5ASR3d239

Series: 5ASR3d | Year: () | 5ASR3d239
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TUIAGAMOA T. TAVAI, plaintiff,

 

v.

 

TU`UGAOLO LOGOTAEAO, Defendants.

 

High

Court of American Samoa

Land

and Titles Division

 

LT

No. 20-00

 

September

7, 2001


 

 

[1] Where case

involves the same parties and issue regarding land ownership and court has

previously adjudicated the land at issue to be communal land of a certain

family, court will recognize the res judicata effect of the previous

decision to reinforce the holding that the land at issue is that family’s

communal land.

 

[2] Where

possession of land is pursuant to a traditional assignment of a family’s

communal land by the family’s sa`o,

the family member in possession of the land is obligated to render tautua to the sa`o in order

to protect and preserve the family member’s right to occupy and use the land at

issue.

 

Before RICHMOND, Associate Justice, and

LOGOAI, Chief Associate Judge.

 

Counsel:          For Plaintiff, Afoa L. Su`esu`e Lutu

 For Defendant, Mark Ude

 

OPINION

AND ORDER

 

Trial of this

action began on August 23, 2001, and ended the same day in remarkable and

dramatic fashion, with defendant Tu`ugaolo Logotaeao (“Tu`ugaolo”) reaffirming

her fidelity and pledging tautua (“traditional service”) to plaintiff

Tuiagamoa T. Tavai (“Tuiagamoa”) as the

sa`o (“senior chief”) heading the Tuiagamoa family of the Village of

Malaeola, American Samoa.  We memorialize

this result, and in the process will summarize the essence of the situation, to

encourage lasting effect for the benefit of both parties and counsel.

 

Tuiagamoa

brought this action to evict Tu’ugaola, a member of the Tuiagamoa family, from

a portion of the family’s communal land named “Toeleve” in Malaeloa (“the land

at issue”), based on alleged lack of compliance with her obligations to the sa`o

under the traditional Samoan customs pertaining to the Tuiagamoa family.

 

[1] Tu’ugaolo initially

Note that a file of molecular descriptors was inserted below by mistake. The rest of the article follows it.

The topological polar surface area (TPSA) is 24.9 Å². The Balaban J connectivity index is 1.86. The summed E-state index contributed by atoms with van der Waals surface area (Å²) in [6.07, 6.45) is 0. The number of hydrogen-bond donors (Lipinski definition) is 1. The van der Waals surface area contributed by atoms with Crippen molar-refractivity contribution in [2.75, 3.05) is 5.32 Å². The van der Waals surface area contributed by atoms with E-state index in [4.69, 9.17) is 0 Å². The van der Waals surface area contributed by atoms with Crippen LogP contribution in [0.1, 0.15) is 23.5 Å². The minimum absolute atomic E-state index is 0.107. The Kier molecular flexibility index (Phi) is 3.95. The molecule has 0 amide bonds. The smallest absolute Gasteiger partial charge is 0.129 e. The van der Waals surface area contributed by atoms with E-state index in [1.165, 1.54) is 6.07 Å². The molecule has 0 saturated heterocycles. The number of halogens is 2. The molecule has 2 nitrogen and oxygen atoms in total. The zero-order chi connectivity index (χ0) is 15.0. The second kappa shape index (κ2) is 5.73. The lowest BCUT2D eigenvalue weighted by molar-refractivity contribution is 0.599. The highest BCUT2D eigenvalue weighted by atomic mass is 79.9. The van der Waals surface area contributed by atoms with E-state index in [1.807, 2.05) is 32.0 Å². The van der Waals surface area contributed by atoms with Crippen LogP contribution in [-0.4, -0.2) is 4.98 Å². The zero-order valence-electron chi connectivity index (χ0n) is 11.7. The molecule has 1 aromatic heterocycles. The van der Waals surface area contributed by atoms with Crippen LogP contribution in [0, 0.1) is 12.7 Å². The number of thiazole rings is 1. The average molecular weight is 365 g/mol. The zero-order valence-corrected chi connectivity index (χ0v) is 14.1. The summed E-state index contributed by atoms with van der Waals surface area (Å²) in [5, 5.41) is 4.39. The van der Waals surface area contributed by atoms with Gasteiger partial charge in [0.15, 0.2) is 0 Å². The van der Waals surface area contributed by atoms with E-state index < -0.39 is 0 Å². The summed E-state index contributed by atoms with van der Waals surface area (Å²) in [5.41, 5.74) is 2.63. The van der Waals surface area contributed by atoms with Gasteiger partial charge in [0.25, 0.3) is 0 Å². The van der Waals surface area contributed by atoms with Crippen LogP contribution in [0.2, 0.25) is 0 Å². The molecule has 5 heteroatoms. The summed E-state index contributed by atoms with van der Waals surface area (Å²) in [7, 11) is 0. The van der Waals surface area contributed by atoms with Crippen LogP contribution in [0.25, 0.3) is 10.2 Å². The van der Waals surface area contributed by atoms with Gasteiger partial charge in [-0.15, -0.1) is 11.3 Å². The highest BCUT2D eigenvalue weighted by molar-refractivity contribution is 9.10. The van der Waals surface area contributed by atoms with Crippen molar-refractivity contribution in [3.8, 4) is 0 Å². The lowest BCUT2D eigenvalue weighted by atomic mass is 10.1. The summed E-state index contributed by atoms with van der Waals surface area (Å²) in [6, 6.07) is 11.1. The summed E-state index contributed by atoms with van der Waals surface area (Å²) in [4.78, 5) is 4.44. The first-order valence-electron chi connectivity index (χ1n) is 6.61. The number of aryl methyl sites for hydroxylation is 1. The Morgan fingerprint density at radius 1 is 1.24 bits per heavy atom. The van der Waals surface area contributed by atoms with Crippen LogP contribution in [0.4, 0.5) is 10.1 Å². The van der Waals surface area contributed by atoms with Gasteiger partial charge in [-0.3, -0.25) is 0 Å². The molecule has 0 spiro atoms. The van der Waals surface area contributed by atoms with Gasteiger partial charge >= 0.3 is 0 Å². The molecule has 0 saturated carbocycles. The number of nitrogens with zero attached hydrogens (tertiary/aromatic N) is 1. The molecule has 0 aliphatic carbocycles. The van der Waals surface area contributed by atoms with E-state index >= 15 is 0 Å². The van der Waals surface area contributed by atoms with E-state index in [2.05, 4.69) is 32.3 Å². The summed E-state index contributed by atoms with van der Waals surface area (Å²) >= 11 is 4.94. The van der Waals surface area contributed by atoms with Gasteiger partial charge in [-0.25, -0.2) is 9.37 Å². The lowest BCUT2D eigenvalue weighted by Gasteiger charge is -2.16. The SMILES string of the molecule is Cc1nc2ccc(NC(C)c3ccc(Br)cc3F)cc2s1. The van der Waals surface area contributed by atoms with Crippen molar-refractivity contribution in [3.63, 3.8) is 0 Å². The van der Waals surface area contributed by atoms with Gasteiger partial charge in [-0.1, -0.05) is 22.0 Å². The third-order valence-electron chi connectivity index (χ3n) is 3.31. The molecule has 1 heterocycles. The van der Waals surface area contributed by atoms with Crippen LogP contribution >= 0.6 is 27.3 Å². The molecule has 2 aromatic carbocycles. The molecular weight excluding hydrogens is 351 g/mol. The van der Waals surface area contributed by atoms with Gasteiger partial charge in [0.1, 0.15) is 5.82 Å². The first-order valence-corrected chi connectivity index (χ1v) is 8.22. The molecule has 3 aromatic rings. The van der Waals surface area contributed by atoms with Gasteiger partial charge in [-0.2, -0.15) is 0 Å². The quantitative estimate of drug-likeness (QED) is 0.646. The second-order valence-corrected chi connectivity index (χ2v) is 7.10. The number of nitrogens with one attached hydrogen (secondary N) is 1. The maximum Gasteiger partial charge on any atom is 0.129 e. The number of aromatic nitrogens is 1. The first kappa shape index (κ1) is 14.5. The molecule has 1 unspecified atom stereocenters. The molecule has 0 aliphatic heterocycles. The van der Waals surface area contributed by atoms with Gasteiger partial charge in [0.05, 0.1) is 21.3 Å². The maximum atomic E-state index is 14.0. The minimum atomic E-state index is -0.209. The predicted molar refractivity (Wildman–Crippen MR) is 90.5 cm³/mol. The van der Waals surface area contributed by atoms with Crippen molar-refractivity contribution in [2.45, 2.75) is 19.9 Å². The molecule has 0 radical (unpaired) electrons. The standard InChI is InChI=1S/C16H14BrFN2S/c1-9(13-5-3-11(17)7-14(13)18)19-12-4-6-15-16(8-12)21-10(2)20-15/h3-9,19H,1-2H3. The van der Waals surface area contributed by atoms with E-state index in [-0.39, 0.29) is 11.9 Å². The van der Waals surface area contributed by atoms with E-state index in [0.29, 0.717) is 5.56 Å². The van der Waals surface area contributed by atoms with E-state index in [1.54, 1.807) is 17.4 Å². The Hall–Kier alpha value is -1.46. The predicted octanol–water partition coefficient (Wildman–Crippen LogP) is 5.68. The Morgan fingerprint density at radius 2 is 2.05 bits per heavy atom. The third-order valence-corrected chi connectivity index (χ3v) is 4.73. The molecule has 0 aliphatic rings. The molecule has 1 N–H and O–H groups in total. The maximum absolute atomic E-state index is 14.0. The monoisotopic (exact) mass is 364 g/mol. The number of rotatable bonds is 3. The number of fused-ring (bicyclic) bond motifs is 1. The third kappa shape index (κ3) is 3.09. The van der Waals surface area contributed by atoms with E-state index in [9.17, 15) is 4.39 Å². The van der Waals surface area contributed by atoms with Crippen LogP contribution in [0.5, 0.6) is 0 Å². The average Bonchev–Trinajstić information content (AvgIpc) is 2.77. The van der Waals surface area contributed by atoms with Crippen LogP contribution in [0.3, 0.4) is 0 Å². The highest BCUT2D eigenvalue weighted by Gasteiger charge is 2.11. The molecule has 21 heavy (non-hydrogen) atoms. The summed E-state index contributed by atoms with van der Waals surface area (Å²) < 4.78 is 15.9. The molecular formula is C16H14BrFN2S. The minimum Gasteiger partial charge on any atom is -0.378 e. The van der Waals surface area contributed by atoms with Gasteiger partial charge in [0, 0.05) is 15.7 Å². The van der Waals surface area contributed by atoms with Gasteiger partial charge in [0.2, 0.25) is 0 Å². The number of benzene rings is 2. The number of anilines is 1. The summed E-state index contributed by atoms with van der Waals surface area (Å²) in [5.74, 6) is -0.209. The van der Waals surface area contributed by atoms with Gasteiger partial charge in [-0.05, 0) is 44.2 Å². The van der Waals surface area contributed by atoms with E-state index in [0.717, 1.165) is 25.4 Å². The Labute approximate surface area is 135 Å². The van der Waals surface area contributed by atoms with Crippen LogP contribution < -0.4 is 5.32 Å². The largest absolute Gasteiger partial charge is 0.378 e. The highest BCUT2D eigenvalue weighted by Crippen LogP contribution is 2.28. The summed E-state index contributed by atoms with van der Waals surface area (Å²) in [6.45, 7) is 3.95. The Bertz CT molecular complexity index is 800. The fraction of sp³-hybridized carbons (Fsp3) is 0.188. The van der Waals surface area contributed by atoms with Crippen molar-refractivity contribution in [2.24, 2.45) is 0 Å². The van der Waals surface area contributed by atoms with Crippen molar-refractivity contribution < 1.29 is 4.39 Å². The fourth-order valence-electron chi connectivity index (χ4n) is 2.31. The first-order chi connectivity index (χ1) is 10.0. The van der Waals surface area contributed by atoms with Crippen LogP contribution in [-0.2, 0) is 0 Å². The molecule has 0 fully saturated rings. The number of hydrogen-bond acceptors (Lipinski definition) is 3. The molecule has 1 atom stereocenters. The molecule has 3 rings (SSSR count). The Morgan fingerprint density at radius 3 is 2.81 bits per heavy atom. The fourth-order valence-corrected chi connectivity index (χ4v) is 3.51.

defended in large measure on a claim that the land at issue is her individually

owned land.  This Court, however, in a

case involving the same parties and issue regarding land ownership, has

previously adjudicated the land at issue to be communal land of the Tuiagamoa

family.  Logotaeao v. Tuiagamoa,

LT No. 14-84, slip op. at 3-4 (Land & Titles Div. Nov. 20, 1984).

 

Moreover, she

did not pursue this claim at trial. Accordingly, we need not address this issue

further than to recognize the res judicata effect of Logotaeao and to reinforce the holding

that the land at issue is the Tuiagamoa family’s communal land.

 

[2] Tu’ugaolo has lived

on the land at issue for most of her life. 

Her possession is, however, tantamount to a traditional assignment of a

family’s communal land by the family’s sa`o.  See

Coffin v. Mageo, 4 A.S.R. 14,

17 (Land & Titles Div. 1970). 

Because of that assignment, and as member of the Tuiagamoa family, she

is obligated to render tautua (“traditional service”) to Tuiagamoa in

order to protect and preserve her right to occupy and use the land at

issue.  Id.; see also Seventh Day Adventist

Church of Am. Samoa v.

Maneafaiga, 23 A.S.R.2d 150, 154-55 (Land & Titles Div. 1993); Toleafoa

v. Tiapula, 7 A.S.R.2d 117, 120 (Land & Titles Div. 1988).

 

During the

l970s, Tu`ugaolo and her husband Aofetalaiga Logotaeao (“Aofetalaiga”), now

deceased, were strong supporters of Tuiagamoa’s candidacy to fill the then

vacant Tuiagamoa title.  In the ensuing matai title action, this court awarded

the title to the present titleholder. In re Matai Title “Tuiagamoa”,